Two Vietnamese American woman are in a race to save their dying mother from cancer, but the U.S. immigration process has put up a significant hurdle. Helen Huynh, a 61-year-old Southern California woman, has been battling an aggressive form of leukemia since February. Doctors say a stem cell transplant from Huynh's youngest sister in Vietnam could give her two to five years to live, said Huynh’s daughter Yvonne Aivan Murray to NBC. Unfortunately, immigration officials denied a U.S. visa to the Vietnamese stem cell donor. In total, the U.S. government has rejected Thuy Nguyen's application for a visa three times already, according to Murray.
Huynh currently lies in the the intensive care unit at UCI Medical Center where she is on morphine for pain and comes in and out of consciousness. Doctors said finding a stem cell donor who was at least a 70-percent match would be a slim chance, but in June, Huynh's family found a 100-percent match with Nguyen. She would need to travel to California for her sister's cancer treatment, but the United States barred her entry for the stem cell donation despite three hospitals sending letters stating it was a medical emergency, according to Huynh's other daughter Sharon Adams.
Murray told ABC 7, "If we were an Italian-American or a Scottish-American, then our family member could just come on the plane and come here anytime."
Nguyen went to the U.S. Embassy in Ho Chi Minh City for her visa interviews, but the consulate denied her requests on the grounds that she did not have enough reasons to "compel her to depart the United States at the end of her temporary stay," according to a letter dated Aug. 11. Nguyen listed her 5-year-old daughter, property, and money in Vietnam as reasons she would return.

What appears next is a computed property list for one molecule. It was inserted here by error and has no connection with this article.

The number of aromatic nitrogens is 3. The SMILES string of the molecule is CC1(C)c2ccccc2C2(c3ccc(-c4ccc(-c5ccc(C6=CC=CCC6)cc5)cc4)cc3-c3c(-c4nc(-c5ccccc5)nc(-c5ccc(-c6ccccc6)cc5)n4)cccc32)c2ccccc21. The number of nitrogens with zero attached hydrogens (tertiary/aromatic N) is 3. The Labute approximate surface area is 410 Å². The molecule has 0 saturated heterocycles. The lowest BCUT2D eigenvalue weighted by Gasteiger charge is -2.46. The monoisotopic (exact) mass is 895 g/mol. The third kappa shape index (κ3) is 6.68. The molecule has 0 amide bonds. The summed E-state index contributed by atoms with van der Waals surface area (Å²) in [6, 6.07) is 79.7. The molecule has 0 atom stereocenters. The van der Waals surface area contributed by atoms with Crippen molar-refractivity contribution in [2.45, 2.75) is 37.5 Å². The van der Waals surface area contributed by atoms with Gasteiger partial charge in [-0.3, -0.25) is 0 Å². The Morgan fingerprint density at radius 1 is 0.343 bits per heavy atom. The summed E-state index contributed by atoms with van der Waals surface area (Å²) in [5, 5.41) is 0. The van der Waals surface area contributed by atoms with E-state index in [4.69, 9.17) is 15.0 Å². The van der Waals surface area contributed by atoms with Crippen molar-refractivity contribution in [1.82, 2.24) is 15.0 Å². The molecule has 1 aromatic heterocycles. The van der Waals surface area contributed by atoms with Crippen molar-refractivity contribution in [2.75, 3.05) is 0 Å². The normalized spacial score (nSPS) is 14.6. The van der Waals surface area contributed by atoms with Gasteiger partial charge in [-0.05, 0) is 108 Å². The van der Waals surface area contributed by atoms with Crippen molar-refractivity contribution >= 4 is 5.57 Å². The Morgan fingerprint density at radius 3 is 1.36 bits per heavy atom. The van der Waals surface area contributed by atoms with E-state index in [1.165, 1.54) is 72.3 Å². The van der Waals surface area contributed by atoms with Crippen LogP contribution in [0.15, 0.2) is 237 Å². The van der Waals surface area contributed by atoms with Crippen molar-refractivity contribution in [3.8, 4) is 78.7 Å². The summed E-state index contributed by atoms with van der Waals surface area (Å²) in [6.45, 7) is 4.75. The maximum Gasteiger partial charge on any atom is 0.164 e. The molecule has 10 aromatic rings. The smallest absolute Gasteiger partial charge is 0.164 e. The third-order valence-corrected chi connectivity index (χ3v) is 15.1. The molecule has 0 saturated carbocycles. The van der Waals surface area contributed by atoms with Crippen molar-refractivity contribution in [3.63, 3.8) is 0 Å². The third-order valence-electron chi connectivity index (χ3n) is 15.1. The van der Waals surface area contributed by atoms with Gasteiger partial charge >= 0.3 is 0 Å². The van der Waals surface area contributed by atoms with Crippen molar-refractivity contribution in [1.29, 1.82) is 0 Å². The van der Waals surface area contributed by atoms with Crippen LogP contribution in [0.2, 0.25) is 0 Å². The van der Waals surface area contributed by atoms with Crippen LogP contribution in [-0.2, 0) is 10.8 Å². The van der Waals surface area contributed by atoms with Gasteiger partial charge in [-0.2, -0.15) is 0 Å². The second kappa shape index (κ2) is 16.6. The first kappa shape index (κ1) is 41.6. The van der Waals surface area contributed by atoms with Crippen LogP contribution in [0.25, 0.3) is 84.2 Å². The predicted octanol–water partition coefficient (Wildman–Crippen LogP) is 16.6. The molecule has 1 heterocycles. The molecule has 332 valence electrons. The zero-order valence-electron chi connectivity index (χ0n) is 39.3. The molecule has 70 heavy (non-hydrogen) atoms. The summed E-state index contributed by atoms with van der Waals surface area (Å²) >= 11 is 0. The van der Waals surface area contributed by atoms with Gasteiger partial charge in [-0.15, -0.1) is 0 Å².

“The interviews were probably three minutes. They’re not even looking at the supporting documents or looking at our situation,” Adams told ABC7.
The U.S. Consulate in Ho Chi Minh City and the State Department have not made any public comments on the case.
Huynh's daughters suspect the fact that their aunt lives in Vietnam is the main reason why she's been denied admission. As Murray pointed out, their aunt would be able to enter the country without such problems if she came from a country like Italy or Scotland. It's not about race, but U.S. policy with less developed countries is a flaw in the visa process that needs to change, she said. The family said they have since hired an immigration attorney to help with an application for humanitarian parole. If accepted, U.S. Citizenship and Immigration Services would allow Nguyen admission into the country for "humanitarian reasons." Rep. Alan Lowenthal (D-CA), who represents the city Huynh lives in, also tweeted he's working with the Department of State and Department of Homeland Security to bring Nguyen to her sister as soon as possible.
The government invited Helen Huynh and her family to move to the United States in 1991 because Vien, Helen's husband of 35 years, fought alongside the U.S. Army in the Vietnam War. Huynh has three daughters, including youngest daughter Tiffany who has Down syndrome and three grandchildren. When the family arrived in Garden Grove, California, Vien said he delivered pizzas and newspapers, and ironed shirts for $0.15 each while his wife collected recyclables. The family gained U.S. citizenship five years later.
Before her hospitalization for aggressive leukemia, Helen Huynh was the main caretaker of Tiffany. Tiffany's sisters are now in charge of taking care of Tiffany and have started a GoFundMe to aid with their mother's medical expenses, taking time off work to care for Helen and Tiffany, and the funeral arrangement.
This is not the first time the U.S. Embassy & Consulate in Vietnam has gotten publicity in the last couple of months. In August, the consulate reversed their decision and granted a temporary visa to a woman in Vietnam who wanted to visit her dying daughter in San Jose. The Californian was diagnosed with terminal lung cancer and her final wish was to be reunited with her mother. According to the family, immigration officials initially denied the visa out of fear the mother would stay in the United States permanently.